The Day to Day of the Costumer


A costumer is part of the team responsible for the costumes or wardrobe within a stage or screen production. The duties of the costumer are the most fundamental parts of costuming, making the costumer the basis from which all work builds upon. Veteran Costume Designer, Keith G. Lewis continues to describe himself as a costumer in spite of years of industry success and working as a department head since 1987. It is not unusual for costume designers to think about their work in terms of a costumer’s responsibilities. The day to day tasks of the costumer, from dayplayer to Key Costumer, reflect the core expectations of performance of the Costume Department.


While there are a few different levels of a costumer, reflecting the experience, skill, variations in duties and needs of the production, the costumer is essentially responsible for the organization, maintenance, and screen continuity of the clothing worn by everyone within the mise-en-scene.


The costumer is a craft covered worker, which means the job is protected by the law, regardless of whether or not the costumer is part of the local union. According to the International Alliance of Theatrical Stage Employees (IATSE), the duties of a costumer are divided into two different roles: the costumer and the key costumer. The costumer is hired for the length of the production or works at least 50% of the production. While every production varies, they are primarily responsible for the department’s day to day operations involving anything worn or to be worn on camera. The key costumer is the team leader and ensures that the costumes are available and properly prepared for the camera.


Continuity filmmaking makes this task the most critical aspect of costuming. The key costumer must be keenly aware of the shooting schedule in order to make the costumes available for the actors. This can include providing costumers with tools necessary to execute their tasks, planning and preparing costumes in accordance with the schedule, cleaning, teching, retrieving costumes, overseeing the continuity records and other related materials. While many of these duties may overlap depending on the availability and skill set of the team, the costumer is always responsible for what is seen worn on camera.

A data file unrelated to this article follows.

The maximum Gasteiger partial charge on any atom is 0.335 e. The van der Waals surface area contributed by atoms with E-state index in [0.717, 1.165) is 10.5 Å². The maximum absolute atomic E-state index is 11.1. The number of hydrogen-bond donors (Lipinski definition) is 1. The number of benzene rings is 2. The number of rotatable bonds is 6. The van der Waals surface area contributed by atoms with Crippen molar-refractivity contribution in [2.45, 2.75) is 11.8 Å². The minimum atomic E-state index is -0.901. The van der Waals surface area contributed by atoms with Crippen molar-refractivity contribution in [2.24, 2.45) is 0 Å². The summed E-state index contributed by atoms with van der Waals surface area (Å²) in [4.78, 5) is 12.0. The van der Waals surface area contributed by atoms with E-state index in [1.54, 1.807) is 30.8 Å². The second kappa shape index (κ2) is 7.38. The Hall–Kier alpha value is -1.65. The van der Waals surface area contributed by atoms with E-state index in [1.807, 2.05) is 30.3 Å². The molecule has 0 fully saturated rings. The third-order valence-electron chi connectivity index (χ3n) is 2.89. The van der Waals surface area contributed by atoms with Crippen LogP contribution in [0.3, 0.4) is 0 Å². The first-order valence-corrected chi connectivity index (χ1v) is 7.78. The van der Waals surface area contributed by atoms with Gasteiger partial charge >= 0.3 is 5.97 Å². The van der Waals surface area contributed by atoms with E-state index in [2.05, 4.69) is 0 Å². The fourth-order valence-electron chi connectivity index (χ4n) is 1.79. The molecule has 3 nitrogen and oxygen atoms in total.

Depending on the contract between the production and the local union, there are minimum wage requirements based on these distinctions. This contract, and delineation of duties keep the crew worker fairly paid and employed and their job from being exploited. Costumers are typically hired by and report to the costume supervisor, but also take direction from the Costume Designer who leads the department and ultimately has the final say.


While the tasks of the costumer certainly vary, the demands of the production culture are a greater factor in how distinctions are made within the role of the aforementioned costumer. As a costumer, he or she may work as a dayplayer, a costumes coordinator, background costumer, set costumer, personal costumer, truck costumer, or quick-change costumer. While costumers are typically hired for the length of the production, the dayplayer is hired per day or for a set of dates, to accommodate increases in labor in accordance with the shooting schedule. The increases are associated with more actors on set, usually background (think about scenes with large crowds).


As technology advances, costuming needs change and new work assignments are created or further focused and codified. I am sure we will continue to see even more titles created and jobs available under the rubric of “costumer.”

The Coveted Costumer

  1. Be flexible and friendly

The days are long and demanding. Costumers work for long hours, in confined spaces, with the same people. Oftentimes the costumer who is chill, willing to do whatever is needed (in spite of their title), and friendly gets called over the highly skilled and decorated costumer. The demands of a supercapitalist system creates a really tense environment. You will be all the more in demand if you can bring a smile to faces when you enter the room.


  1. Your Network is currency

Get to know people on set, in the department, in the office. Many people work in many different departments, so you never know who might refer you for your next job. Be cool with everyone, from accounting to the zookeepers, it is all in who you know. Your reputation precedes you.


  1. Learn your craft

The more you can do (with a smile), the more you are in demand. The costumer’s reach is not limited to the racks, holding, or the costume shop. Learn everything: how the production assistants perform the accounting tasks of shopping, how the designers prefer the costumes to be arranged, how the script supervisor keeps continuity, who the producers are, which films the director has directed before, and the rich and dynamic vocabulary of the set.


  1. Know Nurse Buttons, Dr. Safety Pins and Topstick the surgeon

It is inevitable, clothes will rip, tear, break, and just about disintegrate before the camera and before your eyes. As a costumer, you must be able to quick fix all minor a major costume faux pas in record breaking time. Have pre-threaded needles handy, safety pins fashionably decorating your work vest; and topstick in every small pocket at all times. Even when props like watches, glasses, or backpacks break, production will often call “COSTUMES '' and you just need to be prepared.

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